A six-year old bank failure in Austria has been thrust into the news this week, as financial regulators there decreed a bail-in for Heta Asset Resolution AG. This is the remnants of the failed Hypo Alpe Adria Bank, that the government took over in 2009.
Senior bondholders of the bank have been told that they will only receive 46% of the face value of their investments, under laws to prevent taxpayer bailouts of bad banks. In addition to the 54% “haircut,” the maturity of the bonds has been extended to 2023, and coupon payments suspended, retroactive to March 2015.
A Bad, Bad, Bank
Hypo Alpe Adria traces its roots back to 1896. The bank was owned by the provincial government of Carinthia, which underwrote much of its debt. In the 1990s, it went on an acquisition spree, spreading into the former Warsaw Pact countries, as well as the Balkans. This expansion was allegedly aided by the personal contacts of the ultra-right-wing governor of Carinthia, Jörge Haider. The Economist, in a 2010 article, insinuated all sorts of wrongdoing by Haider and the bank during the breakup of Yugoslavia.
By 2007, Hypo was running into trouble. To save the bank, the Carinthian government sold a controlling stake in the bank to German bank BayernLB for €1.6 billion. This bank was owned by the Bavarian government. In 2008, BayernLB found itself on the verge of collapse from bad bets on US subprime mortgages. It received a €10 billion taxpayer bailout from the German and Bavarian governments, €700 million of which went to Hypo.
Vienna Steps In
The global financial crisis put the final nail in Hypo’s coffin. In December 2009, BayernLB, the Carinthian government, and Hypo’s insurer sold their stakes in Hypo to the Austrian government for one euro each.
The investigations and lawsuits then began in earnest. Several Hypo bank officials were convicted of various financial crimes. Investigators uncovered secret bank accounts, and attempted to find missing sports cars and yachts purchased with Hypo loans.
By 2014, the Austrian government had poured €5 billion into the bailout, but it wasn’t enough.
Bondholders Battle Bail-in
Creditors went after the provincial government in Carinthia, which had underwritten more than €11 billion in Hypo debt. The Carinthian government, backed by loans from Vienna, offered bondholders a deal where they would receive 75% of the face value of their holdings. Even holders of subordinated debt would have received something, though it was only 30%.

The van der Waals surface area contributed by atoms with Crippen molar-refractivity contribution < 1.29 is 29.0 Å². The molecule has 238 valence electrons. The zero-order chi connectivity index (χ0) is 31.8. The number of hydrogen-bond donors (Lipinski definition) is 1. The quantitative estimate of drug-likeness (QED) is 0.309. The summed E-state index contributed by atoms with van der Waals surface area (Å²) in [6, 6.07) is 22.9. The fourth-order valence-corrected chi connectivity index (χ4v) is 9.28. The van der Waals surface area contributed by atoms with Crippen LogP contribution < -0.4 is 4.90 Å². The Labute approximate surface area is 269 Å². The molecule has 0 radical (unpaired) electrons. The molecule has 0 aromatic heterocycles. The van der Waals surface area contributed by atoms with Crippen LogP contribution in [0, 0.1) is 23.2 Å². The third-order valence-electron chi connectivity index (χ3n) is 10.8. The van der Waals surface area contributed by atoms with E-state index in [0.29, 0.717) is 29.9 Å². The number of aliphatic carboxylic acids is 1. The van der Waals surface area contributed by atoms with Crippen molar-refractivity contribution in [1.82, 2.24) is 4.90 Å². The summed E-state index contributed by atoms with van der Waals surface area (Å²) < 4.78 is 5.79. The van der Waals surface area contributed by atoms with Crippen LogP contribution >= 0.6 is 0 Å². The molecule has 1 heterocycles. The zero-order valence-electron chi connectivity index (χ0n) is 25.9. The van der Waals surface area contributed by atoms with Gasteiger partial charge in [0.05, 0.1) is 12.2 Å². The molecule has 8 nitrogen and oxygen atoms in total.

The deal was rejected by creditors, including PIMCO and Commerzbank. A full restitution by Carinthia of the bonds it overwrote would plunge the small province into an unprecedented bankruptcy. As things worked out, the creditors should have taken the deal.
The Bail-In Hammer Comes Down
The Austrian government declared this week that Hypo bank will be bailed in. This means that creditors will have to bear the costs of rescuing the bank, up to the full value of their investments. These bail-in laws, mandated by the European Union, went into effect this January. They are designed so that a bank’s stockholders shoulder the debt by marking the bank’s shares to zero. If more money is needed, subordinated bondholders lose some or all of their investment. If that still isn’t enough, senior bondholders are on the hook.
If THAT still isn’t enough, then deposits by bank customers over the insured amount are seized, in whole or in part. Only after all this can taxpayer money be used to bail out the bank.
Under these laws, the Austrian government announced that senior bondholders would have 54% of the value of their bonds taken away (called a “haircut.”) This number is based on an estimate of what the sale of Hypos assets will bring. If there is money left after the bank is totally wound down, the remainder will be returned to the senior bondholders. Regulators say that €8 billion is needed to close the books on the bank. Bond maturities have also been pushed out to 2023, and periodic interest payments stopped.
Subordinate bondholders will get nothing, and stockholders, of course, are left with worthless paper.
Lawyers for a consortium of creditors are meeting with the Carinthian government over the latest development. They say that the “haircut” imposed by Vienna means that they are entitled to go after Carinthia to make them whole.
The tiny province of 560,000 people has an annual budget of only €2 billion. It is impossible for it to cover the €6.4 billion loss that the bondholders will suffer under the bail-in. That said, it will still be on the hook for a substantial amount of money. The national government has indicated that it isn’t going absolve the province from the consequences of its actions.
Another possible settlement is creditors’ proposal that the Austrian government take on Carinthia’s liabilities, and give creditors 92 cents on the dollar. In any case, the lawsuits will doubtlessly last for many years. Even if there were no lawsuits, senior bondholders would still have to wait until the new maturity date 2023 to get paid.
That said, any European government that tried to implement another taxpayer bailout of a bank would likely see it driven from power in short order.
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